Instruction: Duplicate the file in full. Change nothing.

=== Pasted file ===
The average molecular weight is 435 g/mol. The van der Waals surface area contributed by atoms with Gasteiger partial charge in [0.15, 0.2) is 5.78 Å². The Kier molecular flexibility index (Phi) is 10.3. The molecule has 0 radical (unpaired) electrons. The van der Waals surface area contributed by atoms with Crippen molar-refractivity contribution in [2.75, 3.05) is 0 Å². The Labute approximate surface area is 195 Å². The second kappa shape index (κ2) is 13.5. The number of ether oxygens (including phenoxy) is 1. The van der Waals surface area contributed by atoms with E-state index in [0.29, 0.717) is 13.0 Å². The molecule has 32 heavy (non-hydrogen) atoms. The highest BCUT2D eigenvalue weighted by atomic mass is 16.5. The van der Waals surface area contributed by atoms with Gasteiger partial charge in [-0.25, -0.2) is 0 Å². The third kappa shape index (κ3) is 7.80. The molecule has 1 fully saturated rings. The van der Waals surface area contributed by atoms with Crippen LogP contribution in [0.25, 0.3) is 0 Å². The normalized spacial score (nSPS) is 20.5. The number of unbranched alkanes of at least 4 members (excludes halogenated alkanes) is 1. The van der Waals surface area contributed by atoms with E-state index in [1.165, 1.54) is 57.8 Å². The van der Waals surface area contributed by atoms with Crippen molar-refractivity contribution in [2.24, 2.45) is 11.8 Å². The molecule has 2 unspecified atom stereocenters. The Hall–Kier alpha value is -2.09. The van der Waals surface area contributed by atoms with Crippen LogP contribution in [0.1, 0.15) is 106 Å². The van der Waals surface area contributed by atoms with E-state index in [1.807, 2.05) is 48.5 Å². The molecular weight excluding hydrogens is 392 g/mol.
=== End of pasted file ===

The average molecular weight is 435 g/mol. The van der Waals surface area contributed by atoms with Gasteiger partial charge in [0.15, 0.2) is 5.78 Å². The Kier molecular flexibility index (Phi) is 10.3. The molecule has 0 radical (unpaired) electrons. The van der Waals surface area contributed by atoms with Crippen molar-refractivity contribution in [2.75, 3.05) is 0 Å². The Labute approximate surface area is 195 Å². The second kappa shape index (κ2) is 13.5. The number of ether oxygens (including phenoxy) is 1. The van der Waals surface area contributed by atoms with E-state index in [0.29, 0.717) is 13.0 Å². The molecule has 32 heavy (non-hydrogen) atoms. The highest BCUT2D eigenvalue weighted by atomic mass is 16.5. The van der Waals surface area contributed by atoms with Gasteiger partial charge in [-0.25, -0.2) is 0 Å². The third kappa shape index (κ3) is 7.80. The molecule has 1 fully saturated rings. The van der Waals surface area contributed by atoms with Crippen LogP contribution in [0.25, 0.3) is 0 Å². The normalized spacial score (nSPS) is 20.5. The number of unbranched alkanes of at least 4 members (excludes halogenated alkanes) is 1. The van der Waals surface area contributed by atoms with E-state index in [1.165, 1.54) is 57.8 Å². The van der Waals surface area contributed by atoms with Crippen molar-refractivity contribution in [2.24, 2.45) is 11.8 Å². The molecule has 2 unspecified atom stereocenters. The Hall–Kier alpha value is -2.09. The van der Waals surface area contributed by atoms with Crippen LogP contribution in [0.1, 0.15) is 106 Å². The van der Waals surface area contributed by atoms with E-state index in [1.807, 2.05) is 48.5 Å². The molecular weight excluding hydrogens is 392 g/mol.